See FISITA Library items from Carsten Schilde
Mr. Sven Brandt, TU Braunschweig, GERMANY
Mr. Malte Sandgaard, TU Braunschweig, GERMANY
Dr.-Ing. Sebastian Gramstat, Audi AG, GERMANY
Mr. Frank Stebner, Volkswagen AG, GERMANY
Mr. Conrad Weigmann, Volkswagen AG, GERMANY
Prof. Dr.-Ing. Arno Kwade, Institute of Particle Technology, GERMANY
Prof. Dr.-Ing. Georg-Peter Ostermeyer, TU Braunschweig, GERMANY
Prof. Dr.-Ing. Carsten Schilde, Institute of Particle Technology, GERMANY
The increasing degree of electrification as well as the optimization of particle based exhaust emissions, which is already being driven forward due to legislation, will direct the focus of fine dust considerations in automotive technology to non-exhaust emissions. In contrast to exhaust emissions, there are currently only a few vehicle-related limit values or uniform standards in measurement technology and the measurement procedure. The area of non-exhaust emissions includes tire abrasion, the turbulence of organic and inorganic road particles, and brake wear. Since, in addition to the material component, the particle size also has a significant influence on the health hazard of the material, particulate emissions from brakes are often directly related to health effects.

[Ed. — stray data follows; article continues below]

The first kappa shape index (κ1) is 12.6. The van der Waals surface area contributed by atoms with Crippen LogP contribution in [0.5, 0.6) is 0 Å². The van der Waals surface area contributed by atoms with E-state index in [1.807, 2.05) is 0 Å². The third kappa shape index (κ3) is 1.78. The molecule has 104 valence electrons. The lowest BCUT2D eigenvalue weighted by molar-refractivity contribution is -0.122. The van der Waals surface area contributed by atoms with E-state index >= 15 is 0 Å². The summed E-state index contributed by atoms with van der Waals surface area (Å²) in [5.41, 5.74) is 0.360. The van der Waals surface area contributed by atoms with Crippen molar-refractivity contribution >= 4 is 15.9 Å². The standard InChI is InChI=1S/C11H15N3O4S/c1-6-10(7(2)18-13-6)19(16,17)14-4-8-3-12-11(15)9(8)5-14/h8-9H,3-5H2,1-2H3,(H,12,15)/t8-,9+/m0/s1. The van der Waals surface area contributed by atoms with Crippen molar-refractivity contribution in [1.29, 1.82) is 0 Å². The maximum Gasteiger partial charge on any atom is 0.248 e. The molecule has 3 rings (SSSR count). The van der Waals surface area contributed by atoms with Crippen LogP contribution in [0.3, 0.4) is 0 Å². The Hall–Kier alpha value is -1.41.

In comparison to previous measurements, which have mostly been carried out in enclosed and clinical environments, the dynamics of the fine dust emitted from the brake will be investigated using a fully automated tribometer and used as a possibility to validate a DEM simulation. Besides the pure measurement of the emitted particle size distributions during the brake application, conclusions on the agglomeration behaviour of the emission particles in the environment shall be drawn. The aim is to predict the environmental impact and the potential danger of the particles to humans due to the particle size released into the environment. The pin-disc contact between brake pad and brake disc serves as the emission source. A coupled CFD-DEM simulation environment was set up to simulate particle dynamics. Based on a rotating brake disc model, the flow-relevant components of the test bench environment were implemented into the simulation setup. The area around the actual brake contact as well as the environment at the tribometer should be considered. For the metrological validation of the simulation, a swarm of calibrated low-cost sensors as well as a scattered light based particle size measuring device will be set up around the tribometer.
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